More than 10 million Americans currently are affected by serious eating disorders such as anorexia, bulimia and binge eating, according to the National Eating Disorders Association. While anyone can suffer from an eating disorder, they are most common in teenagers and young adult women. In addition to having a negative impact on an individual’s health and quality of life, eating disorders also affect self-image, relationships with families and friends, and performance in school or at work. If you suffer from an eating disorder, it’s important to talk to your health care provider.

Eating disorders can also affect a person’s oral health. Without the proper nutrition, gums and other soft tissue inside the mouth may bleed easily. The glands that produce saliva may swell and individuals may experience chronic dry mouth. Throwing up frequently can affect teeth too. That’s because when strong stomach acid repeatedly flows over teeth, the tooth’s enamel can be lost to the point that the teeth change in color, shape and length. The edges of teeth become thin and break off easily. Eating hot or cold food or drink may become uncomfortable.

Types of eating disorders:

Anorexia. This typically involves an extreme fear of gaining weight or a dread of becoming fat. Even though these individuals may be very thin or even extremely underweight, they see themselves as “fat.” They may attempt to reach or maintain what they think is their perfect body weight by literally starving themselves. They may also exercise excessively. Others may eat excessive amounts of food in one sitting and then attempt to get rid of the food and calories from their bodies by forcing themselves to “throw up” or by the misuse of laxatives or enemas.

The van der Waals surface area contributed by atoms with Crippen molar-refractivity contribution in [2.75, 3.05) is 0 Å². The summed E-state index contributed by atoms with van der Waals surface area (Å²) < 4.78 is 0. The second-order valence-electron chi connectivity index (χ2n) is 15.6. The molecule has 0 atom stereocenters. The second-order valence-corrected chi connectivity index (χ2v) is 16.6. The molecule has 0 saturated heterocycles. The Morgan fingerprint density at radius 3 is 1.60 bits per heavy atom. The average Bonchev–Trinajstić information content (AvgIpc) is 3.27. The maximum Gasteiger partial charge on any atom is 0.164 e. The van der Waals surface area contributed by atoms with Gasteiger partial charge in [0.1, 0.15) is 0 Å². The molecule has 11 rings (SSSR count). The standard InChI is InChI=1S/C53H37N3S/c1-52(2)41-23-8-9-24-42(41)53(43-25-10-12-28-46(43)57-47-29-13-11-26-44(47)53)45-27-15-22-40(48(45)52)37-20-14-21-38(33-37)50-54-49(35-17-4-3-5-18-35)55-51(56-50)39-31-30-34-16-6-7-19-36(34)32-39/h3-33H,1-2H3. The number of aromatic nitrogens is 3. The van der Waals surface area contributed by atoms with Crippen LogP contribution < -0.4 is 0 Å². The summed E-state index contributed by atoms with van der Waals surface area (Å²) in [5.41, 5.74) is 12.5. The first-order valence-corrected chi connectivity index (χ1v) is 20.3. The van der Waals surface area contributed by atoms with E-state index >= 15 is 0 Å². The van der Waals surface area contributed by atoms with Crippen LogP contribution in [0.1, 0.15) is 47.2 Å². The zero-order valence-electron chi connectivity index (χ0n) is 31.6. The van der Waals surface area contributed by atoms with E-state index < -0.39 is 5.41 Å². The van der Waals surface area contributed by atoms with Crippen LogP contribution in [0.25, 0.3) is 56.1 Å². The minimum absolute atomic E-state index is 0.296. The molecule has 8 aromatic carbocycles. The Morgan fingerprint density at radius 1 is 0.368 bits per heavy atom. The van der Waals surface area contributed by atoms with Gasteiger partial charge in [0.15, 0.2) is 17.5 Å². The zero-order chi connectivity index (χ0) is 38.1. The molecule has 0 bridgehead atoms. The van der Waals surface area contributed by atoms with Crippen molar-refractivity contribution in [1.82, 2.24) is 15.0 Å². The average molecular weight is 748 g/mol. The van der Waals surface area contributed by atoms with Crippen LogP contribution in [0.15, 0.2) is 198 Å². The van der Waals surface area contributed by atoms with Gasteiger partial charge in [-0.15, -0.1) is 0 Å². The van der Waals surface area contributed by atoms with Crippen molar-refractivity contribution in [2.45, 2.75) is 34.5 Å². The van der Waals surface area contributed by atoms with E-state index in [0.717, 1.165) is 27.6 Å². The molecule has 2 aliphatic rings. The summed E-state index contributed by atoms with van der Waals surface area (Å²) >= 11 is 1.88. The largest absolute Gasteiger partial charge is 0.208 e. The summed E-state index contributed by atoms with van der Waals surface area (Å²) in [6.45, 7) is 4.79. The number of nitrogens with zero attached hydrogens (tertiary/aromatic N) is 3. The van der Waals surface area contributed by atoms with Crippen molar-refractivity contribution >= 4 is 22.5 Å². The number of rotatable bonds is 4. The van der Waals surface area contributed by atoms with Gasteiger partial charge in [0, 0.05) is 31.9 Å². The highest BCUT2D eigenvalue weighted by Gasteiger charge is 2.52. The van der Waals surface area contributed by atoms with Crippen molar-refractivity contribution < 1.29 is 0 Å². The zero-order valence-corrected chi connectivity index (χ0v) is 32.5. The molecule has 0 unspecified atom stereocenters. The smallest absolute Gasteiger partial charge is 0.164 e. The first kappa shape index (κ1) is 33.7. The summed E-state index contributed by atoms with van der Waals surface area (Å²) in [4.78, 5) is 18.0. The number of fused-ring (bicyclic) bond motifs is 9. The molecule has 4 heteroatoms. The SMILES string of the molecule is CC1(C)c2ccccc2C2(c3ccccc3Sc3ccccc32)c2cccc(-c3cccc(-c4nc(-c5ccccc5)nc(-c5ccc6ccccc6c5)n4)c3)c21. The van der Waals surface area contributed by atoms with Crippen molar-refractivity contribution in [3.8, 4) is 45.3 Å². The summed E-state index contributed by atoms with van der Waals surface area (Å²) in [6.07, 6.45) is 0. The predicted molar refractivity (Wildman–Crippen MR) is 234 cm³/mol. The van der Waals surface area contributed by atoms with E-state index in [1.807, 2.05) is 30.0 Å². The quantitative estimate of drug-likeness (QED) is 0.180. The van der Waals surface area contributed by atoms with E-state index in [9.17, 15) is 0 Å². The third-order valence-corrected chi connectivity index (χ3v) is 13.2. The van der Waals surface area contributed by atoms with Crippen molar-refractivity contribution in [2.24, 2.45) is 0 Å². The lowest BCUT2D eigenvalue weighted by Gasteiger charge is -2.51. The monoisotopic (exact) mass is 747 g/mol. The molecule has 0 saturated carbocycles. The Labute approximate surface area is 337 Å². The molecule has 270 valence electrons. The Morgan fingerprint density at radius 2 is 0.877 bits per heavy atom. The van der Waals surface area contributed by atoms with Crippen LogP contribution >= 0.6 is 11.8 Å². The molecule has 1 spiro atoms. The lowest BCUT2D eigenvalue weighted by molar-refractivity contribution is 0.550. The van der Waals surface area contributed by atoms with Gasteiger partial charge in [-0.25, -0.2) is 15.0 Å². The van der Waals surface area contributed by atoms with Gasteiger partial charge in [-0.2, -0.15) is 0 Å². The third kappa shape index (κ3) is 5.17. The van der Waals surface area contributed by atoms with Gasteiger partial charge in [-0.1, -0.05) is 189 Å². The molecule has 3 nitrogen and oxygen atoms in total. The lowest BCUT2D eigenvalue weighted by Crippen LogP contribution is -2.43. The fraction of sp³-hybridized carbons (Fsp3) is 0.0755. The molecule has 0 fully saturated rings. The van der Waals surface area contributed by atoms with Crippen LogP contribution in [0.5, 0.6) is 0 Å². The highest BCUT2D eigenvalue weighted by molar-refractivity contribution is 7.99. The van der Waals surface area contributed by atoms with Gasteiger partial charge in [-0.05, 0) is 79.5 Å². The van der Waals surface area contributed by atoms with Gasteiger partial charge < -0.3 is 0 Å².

Bulimia. Like anorexia, bulimia also includes the fears of being overweight. But it also includes hidden periods of overeating (binge eating) which may occur several times a week or even several times a day. While overeating, individuals may feel completely out of control. They may gulp down thousands of calories often high in carbohydrates and fat–in amounts of food that would be greater than what an average person would eat at one sitting. After they overeat, the individuals try to “undo” the fact that they ate too much as quickly as possible by forcing themselves to “throw up” or by the misuse of laxatives or enemas. This is often referred to as “binging and purging.”
Binge Eating or Compulsive Overeating. This may affect almost as many men as women. In the past, these individuals were sometimes described as “food addicts.” They overeat (binge eat) as noted in bulimia above, but do not regularly try to get rid of the food immediately by throwing up or by misusing laxatives or enemas. Feelings of guilt may make it easier for the person to overeat again.
Prevention

Eating disorders arise from a variety of physical, emotional and social issues all of which need to be addressed to help prevent and treat these disorders. Family and friends can help by setting good examples about eating and offering positive comments about healthy eating practices. While eating disorders appear to focus on body image, food and weight, they are often related to many other issues. Referral to health professionals and encouragement to seek treatment is critical as early diagnosis and intervention greatly improve the opportunities for recovery.